Do children need preschool?

iVillage Member
Registered: 06-24-2008
Do children need preschool?
185
Sun, 02-21-2010 - 8:52am
I'm sure some do, but my question is more can a child with a SAHM go without preschool and be successful in pre-K and kindergarten. Say for example a set of twins who have each other all day, and 4 older siblings of various ages who have friends over a lot, and who get some other interaction with similar aged children outside the home for free play a couple of days a week, with an educated mother able to teach the basics of numbers, letters, good behavior, etc. Is preschool a must have for all children, or can a good SAHM skip it? What would a SAHM need to do at home in order to successfully prepare her children for either pre-K or kindergarten without sending the kids to preschool?

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Avatar for mom34101
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Registered: 03-27-2003
Sun, 02-21-2010 - 8:21pm

Pre-K is the preschool program for the year before K, but it's still preschool. I'd agree that preschool for 2-year-olds is different from preschool for 4-year-olds (but to me, that's just developmental--here, kids have to be 2.5 for preschool anyway).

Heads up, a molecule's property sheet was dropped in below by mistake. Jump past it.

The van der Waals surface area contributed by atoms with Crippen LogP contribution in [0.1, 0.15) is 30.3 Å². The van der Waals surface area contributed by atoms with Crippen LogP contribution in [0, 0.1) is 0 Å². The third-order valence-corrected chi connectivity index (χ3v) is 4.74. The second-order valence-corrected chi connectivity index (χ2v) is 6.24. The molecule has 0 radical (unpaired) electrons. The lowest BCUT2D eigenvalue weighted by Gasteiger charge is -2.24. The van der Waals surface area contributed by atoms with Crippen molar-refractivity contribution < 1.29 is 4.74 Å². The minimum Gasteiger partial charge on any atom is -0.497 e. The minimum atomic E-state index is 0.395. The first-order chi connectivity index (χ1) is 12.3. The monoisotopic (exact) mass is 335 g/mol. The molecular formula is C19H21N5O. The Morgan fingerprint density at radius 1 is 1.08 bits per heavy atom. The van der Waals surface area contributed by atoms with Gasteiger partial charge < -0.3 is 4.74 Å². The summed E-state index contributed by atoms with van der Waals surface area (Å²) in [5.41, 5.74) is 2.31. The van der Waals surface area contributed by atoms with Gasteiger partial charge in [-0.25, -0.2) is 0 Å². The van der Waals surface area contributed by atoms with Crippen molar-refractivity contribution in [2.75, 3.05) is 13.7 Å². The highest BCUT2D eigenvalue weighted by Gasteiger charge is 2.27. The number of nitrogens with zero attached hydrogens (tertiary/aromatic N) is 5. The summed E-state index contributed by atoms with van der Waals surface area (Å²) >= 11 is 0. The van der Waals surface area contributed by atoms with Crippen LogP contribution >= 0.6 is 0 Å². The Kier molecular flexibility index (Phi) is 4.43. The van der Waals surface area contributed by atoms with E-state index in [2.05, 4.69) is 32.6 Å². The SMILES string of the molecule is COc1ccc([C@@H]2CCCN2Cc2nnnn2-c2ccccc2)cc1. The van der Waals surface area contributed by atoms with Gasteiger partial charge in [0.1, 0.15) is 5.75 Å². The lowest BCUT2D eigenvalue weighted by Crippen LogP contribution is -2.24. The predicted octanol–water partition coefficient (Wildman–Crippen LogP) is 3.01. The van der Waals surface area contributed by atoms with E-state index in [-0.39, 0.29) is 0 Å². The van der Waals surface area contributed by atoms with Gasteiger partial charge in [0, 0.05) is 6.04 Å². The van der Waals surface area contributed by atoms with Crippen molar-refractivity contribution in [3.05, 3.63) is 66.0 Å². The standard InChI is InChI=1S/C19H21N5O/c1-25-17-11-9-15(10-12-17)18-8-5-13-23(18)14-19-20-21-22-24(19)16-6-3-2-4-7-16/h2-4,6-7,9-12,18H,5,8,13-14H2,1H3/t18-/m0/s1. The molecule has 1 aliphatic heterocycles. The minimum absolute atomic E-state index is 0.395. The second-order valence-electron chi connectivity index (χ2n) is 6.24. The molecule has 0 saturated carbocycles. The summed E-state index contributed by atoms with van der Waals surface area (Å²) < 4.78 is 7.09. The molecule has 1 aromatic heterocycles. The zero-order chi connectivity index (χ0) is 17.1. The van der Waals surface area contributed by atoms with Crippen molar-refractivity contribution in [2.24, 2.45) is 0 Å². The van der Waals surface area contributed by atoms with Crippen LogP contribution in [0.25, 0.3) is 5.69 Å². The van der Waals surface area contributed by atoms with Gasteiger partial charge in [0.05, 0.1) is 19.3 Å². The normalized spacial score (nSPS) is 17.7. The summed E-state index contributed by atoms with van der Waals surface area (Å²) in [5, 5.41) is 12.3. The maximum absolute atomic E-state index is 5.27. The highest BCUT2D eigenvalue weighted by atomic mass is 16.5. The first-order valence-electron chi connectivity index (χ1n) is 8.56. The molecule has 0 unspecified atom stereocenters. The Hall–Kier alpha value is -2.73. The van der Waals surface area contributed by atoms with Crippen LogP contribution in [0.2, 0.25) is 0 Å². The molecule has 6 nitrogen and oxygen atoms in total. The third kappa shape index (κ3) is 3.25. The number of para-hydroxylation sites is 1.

I have one kid who went to pre-K and one who didn't, and I don't see that the one who did got any special benefit from it. It may have made the transition to K easier since it was in the same building, but the kid who went to play-based preschool knew the same stuff as the one who went to pre-K. I suspect the real benefit of pre-K is for disadvantaged kids.

Avatar for mom34101
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Registered: 03-27-2003
Sun, 02-21-2010 - 8:25pm

Agreed. A heck of a lot of people my age never went to preschool, and they did just fine. ;)

Avatar for mom34101
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Registered: 03-27-2003
Sun, 02-21-2010 - 8:27pm
Or find another district. ;) Mastering "a tremendous amount of academic skills" by the end of K sounds like a lot of pressure for a 5-year-old.
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Registered: 04-22-2005
Sun, 02-21-2010 - 8:56pm
What I'm saying is that preschool is general (any year before kindergarten), whereas pre-k is a specific year (the year just before kindergarten).














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Registered: 06-24-2008
Mon, 02-22-2010 - 12:19am

That's how I was using the terms too, but tomato tomahto, sounds like either way it's the same thing.

I thought my plan was a good one, SAH to age 3, then send them to part-time preschool when I did my one year internship, then at 4 yo to go full day pre-k/daycare whatever (I'll be working full time then) and kindy at age 5.